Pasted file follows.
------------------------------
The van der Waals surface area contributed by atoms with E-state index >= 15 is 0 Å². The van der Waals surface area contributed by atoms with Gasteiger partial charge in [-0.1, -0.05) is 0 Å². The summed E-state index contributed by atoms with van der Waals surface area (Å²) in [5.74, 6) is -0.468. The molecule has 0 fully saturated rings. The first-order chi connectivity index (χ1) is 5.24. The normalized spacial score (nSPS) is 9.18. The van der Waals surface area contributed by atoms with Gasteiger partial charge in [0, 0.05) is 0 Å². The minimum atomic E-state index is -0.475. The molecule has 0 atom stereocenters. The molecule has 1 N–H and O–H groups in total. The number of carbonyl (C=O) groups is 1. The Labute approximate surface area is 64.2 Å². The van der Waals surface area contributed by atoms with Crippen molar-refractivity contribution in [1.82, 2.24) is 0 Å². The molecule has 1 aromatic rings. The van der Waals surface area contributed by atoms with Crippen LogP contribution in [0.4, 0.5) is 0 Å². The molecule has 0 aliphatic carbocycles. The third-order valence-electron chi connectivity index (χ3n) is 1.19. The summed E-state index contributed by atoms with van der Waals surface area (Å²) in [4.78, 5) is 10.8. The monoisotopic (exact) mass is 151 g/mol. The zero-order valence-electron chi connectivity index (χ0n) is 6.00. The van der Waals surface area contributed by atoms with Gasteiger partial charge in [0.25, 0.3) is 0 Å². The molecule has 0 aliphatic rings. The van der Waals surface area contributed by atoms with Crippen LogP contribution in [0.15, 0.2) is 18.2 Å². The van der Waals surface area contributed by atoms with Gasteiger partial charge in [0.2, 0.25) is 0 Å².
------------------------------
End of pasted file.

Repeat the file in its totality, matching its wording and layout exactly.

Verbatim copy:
The van der Waals surface area contributed by atoms with E-state index >= 15 is 0 Å². The van der Waals surface area contributed by atoms with Gasteiger partial charge in [-0.1, -0.05) is 0 Å². The summed E-state index contributed by atoms with van der Waals surface area (Å²) in [5.74, 6) is -0.468. The molecule has 0 fully saturated rings. The first-order chi connectivity index (χ1) is 5.24. The normalized spacial score (nSPS) is 9.18. The van der Waals surface area contributed by atoms with Gasteiger partial charge in [0, 0.05) is 0 Å². The minimum atomic E-state index is -0.475. The molecule has 0 atom stereocenters. The molecule has 1 N–H and O–H groups in total. The number of carbonyl (C=O) groups is 1. The Labute approximate surface area is 64.2 Å². The van der Waals surface area contributed by atoms with Crippen molar-refractivity contribution in [1.82, 2.24) is 0 Å². The molecule has 1 aromatic rings. The van der Waals surface area contributed by atoms with Crippen LogP contribution in [0.4, 0.5) is 0 Å². The molecule has 0 aliphatic carbocycles. The third-order valence-electron chi connectivity index (χ3n) is 1.19. The summed E-state index contributed by atoms with van der Waals surface area (Å²) in [4.78, 5) is 10.8. The monoisotopic (exact) mass is 151 g/mol. The zero-order valence-electron chi connectivity index (χ0n) is 6.00. The van der Waals surface area contributed by atoms with Gasteiger partial charge in [0.25, 0.3) is 0 Å². The molecule has 0 aliphatic rings. The van der Waals surface area contributed by atoms with Crippen LogP contribution in [0.15, 0.2) is 18.2 Å². The van der Waals surface area contributed by atoms with Gasteiger partial charge in [0.2, 0.25) is 0 Å².